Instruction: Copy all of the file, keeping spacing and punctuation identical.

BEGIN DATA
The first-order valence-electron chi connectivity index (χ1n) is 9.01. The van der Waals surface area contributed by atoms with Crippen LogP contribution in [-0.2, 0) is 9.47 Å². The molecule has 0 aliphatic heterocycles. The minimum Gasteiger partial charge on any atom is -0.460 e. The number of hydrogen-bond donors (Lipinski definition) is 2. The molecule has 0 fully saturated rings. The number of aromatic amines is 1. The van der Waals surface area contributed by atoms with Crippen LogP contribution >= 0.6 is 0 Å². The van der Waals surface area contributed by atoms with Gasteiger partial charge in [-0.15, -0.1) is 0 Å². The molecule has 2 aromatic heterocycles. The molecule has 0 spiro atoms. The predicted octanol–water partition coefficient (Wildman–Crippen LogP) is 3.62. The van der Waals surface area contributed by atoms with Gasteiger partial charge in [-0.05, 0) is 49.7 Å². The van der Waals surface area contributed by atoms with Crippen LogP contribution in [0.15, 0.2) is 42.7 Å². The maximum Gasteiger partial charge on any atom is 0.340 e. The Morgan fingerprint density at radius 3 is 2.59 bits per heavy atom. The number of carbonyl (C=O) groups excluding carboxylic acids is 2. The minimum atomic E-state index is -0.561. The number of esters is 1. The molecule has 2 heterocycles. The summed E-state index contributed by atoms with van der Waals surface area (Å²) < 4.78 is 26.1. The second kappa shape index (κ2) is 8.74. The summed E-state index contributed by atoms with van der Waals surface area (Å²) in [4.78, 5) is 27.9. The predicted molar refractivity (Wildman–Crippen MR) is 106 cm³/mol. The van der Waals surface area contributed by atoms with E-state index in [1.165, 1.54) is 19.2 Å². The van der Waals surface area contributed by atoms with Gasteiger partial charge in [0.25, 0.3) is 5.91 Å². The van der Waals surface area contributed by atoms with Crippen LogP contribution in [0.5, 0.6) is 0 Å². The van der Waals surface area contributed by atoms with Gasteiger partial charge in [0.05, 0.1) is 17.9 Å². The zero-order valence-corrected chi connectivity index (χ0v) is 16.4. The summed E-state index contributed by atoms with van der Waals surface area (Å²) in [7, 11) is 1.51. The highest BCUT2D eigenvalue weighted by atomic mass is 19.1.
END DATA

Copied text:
The first-order valence-electron chi connectivity index (χ1n) is 9.01. The van der Waals surface area contributed by atoms with Crippen LogP contribution in [-0.2, 0) is 9.47 Å². The molecule has 0 aliphatic heterocycles. The minimum Gasteiger partial charge on any atom is -0.460 e. The number of hydrogen-bond donors (Lipinski definition) is 2. The molecule has 0 fully saturated rings. The number of aromatic amines is 1. The van der Waals surface area contributed by atoms with Crippen LogP contribution >= 0.6 is 0 Å². The van der Waals surface area contributed by atoms with Gasteiger partial charge in [-0.15, -0.1) is 0 Å². The molecule has 2 aromatic heterocycles. The molecule has 0 spiro atoms. The predicted octanol–water partition coefficient (Wildman–Crippen LogP) is 3.62. The van der Waals surface area contributed by atoms with Gasteiger partial charge in [-0.05, 0) is 49.7 Å². The van der Waals surface area contributed by atoms with Crippen LogP contribution in [0.15, 0.2) is 42.7 Å². The maximum Gasteiger partial charge on any atom is 0.340 e. The Morgan fingerprint density at radius 3 is 2.59 bits per heavy atom. The number of carbonyl (C=O) groups excluding carboxylic acids is 2. The minimum atomic E-state index is -0.561. The number of esters is 1. The molecule has 2 heterocycles. The summed E-state index contributed by atoms with van der Waals surface area (Å²) < 4.78 is 26.1. The second kappa shape index (κ2) is 8.74. The summed E-state index contributed by atoms with van der Waals surface area (Å²) in [4.78, 5) is 27.9. The predicted molar refractivity (Wildman–Crippen MR) is 106 cm³/mol. The van der Waals surface area contributed by atoms with E-state index in [1.165, 1.54) is 19.2 Å². The van der Waals surface area contributed by atoms with Gasteiger partial charge in [0.25, 0.3) is 5.91 Å². The van der Waals surface area contributed by atoms with Crippen LogP contribution in [0.5, 0.6) is 0 Å². The van der Waals surface area contributed by atoms with Gasteiger partial charge in [0.05, 0.1) is 17.9 Å². The zero-order valence-corrected chi connectivity index (χ0v) is 16.4. The summed E-state index contributed by atoms with van der Waals surface area (Å²) in [7, 11) is 1.51. The highest BCUT2D eigenvalue weighted by atomic mass is 19.1.